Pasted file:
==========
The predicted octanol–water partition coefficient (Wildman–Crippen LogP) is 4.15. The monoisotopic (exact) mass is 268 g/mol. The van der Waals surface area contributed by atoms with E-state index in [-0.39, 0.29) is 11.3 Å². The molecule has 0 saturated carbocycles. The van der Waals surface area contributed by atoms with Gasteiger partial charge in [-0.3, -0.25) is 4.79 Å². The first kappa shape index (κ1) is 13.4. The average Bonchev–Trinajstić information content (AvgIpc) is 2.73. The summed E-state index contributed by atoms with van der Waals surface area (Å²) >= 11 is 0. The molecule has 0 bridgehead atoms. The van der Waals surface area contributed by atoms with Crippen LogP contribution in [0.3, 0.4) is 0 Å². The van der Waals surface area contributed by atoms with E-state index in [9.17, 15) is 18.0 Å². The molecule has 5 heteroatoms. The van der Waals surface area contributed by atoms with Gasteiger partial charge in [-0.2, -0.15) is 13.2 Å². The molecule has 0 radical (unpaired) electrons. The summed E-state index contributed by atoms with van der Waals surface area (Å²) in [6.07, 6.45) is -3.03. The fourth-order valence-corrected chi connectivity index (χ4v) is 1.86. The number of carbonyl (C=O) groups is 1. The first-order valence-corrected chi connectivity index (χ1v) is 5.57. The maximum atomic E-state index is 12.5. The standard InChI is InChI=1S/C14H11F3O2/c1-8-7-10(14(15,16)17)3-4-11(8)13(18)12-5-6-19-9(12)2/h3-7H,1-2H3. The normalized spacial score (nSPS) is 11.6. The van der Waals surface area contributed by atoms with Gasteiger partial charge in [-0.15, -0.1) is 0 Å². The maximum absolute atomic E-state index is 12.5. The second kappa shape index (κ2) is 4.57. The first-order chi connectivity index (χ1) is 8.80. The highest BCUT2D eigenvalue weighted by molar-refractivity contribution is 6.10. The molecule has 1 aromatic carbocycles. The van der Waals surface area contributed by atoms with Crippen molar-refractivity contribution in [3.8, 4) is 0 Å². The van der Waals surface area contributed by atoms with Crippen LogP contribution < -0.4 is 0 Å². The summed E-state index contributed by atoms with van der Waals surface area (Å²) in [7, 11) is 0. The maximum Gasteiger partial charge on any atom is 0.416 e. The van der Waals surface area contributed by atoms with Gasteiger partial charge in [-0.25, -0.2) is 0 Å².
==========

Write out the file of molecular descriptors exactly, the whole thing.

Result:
The predicted octanol–water partition coefficient (Wildman–Crippen LogP) is 4.15. The monoisotopic (exact) mass is 268 g/mol. The van der Waals surface area contributed by atoms with E-state index in [-0.39, 0.29) is 11.3 Å². The molecule has 0 saturated carbocycles. The van der Waals surface area contributed by atoms with Gasteiger partial charge in [-0.3, -0.25) is 4.79 Å². The first kappa shape index (κ1) is 13.4. The average Bonchev–Trinajstić information content (AvgIpc) is 2.73. The summed E-state index contributed by atoms with van der Waals surface area (Å²) >= 11 is 0. The molecule has 0 bridgehead atoms. The van der Waals surface area contributed by atoms with Crippen LogP contribution in [0.3, 0.4) is 0 Å². The van der Waals surface area contributed by atoms with E-state index in [9.17, 15) is 18.0 Å². The molecule has 5 heteroatoms. The van der Waals surface area contributed by atoms with Gasteiger partial charge in [-0.2, -0.15) is 13.2 Å². The molecule has 0 radical (unpaired) electrons. The summed E-state index contributed by atoms with van der Waals surface area (Å²) in [6.07, 6.45) is -3.03. The fourth-order valence-corrected chi connectivity index (χ4v) is 1.86. The number of carbonyl (C=O) groups is 1. The first-order valence-corrected chi connectivity index (χ1v) is 5.57. The maximum atomic E-state index is 12.5. The standard InChI is InChI=1S/C14H11F3O2/c1-8-7-10(14(15,16)17)3-4-11(8)13(18)12-5-6-19-9(12)2/h3-7H,1-2H3. The normalized spacial score (nSPS) is 11.6. The van der Waals surface area contributed by atoms with Gasteiger partial charge in [-0.15, -0.1) is 0 Å². The maximum absolute atomic E-state index is 12.5. The second kappa shape index (κ2) is 4.57. The first-order chi connectivity index (χ1) is 8.80. The highest BCUT2D eigenvalue weighted by molar-refractivity contribution is 6.10. The molecule has 1 aromatic carbocycles. The van der Waals surface area contributed by atoms with Crippen molar-refractivity contribution in [3.8, 4) is 0 Å². The van der Waals surface area contributed by atoms with Crippen LogP contribution < -0.4 is 0 Å². The summed E-state index contributed by atoms with van der Waals surface area (Å²) in [7, 11) is 0. The maximum Gasteiger partial charge on any atom is 0.416 e. The van der Waals surface area contributed by atoms with Gasteiger partial charge in [-0.25, -0.2) is 0 Å².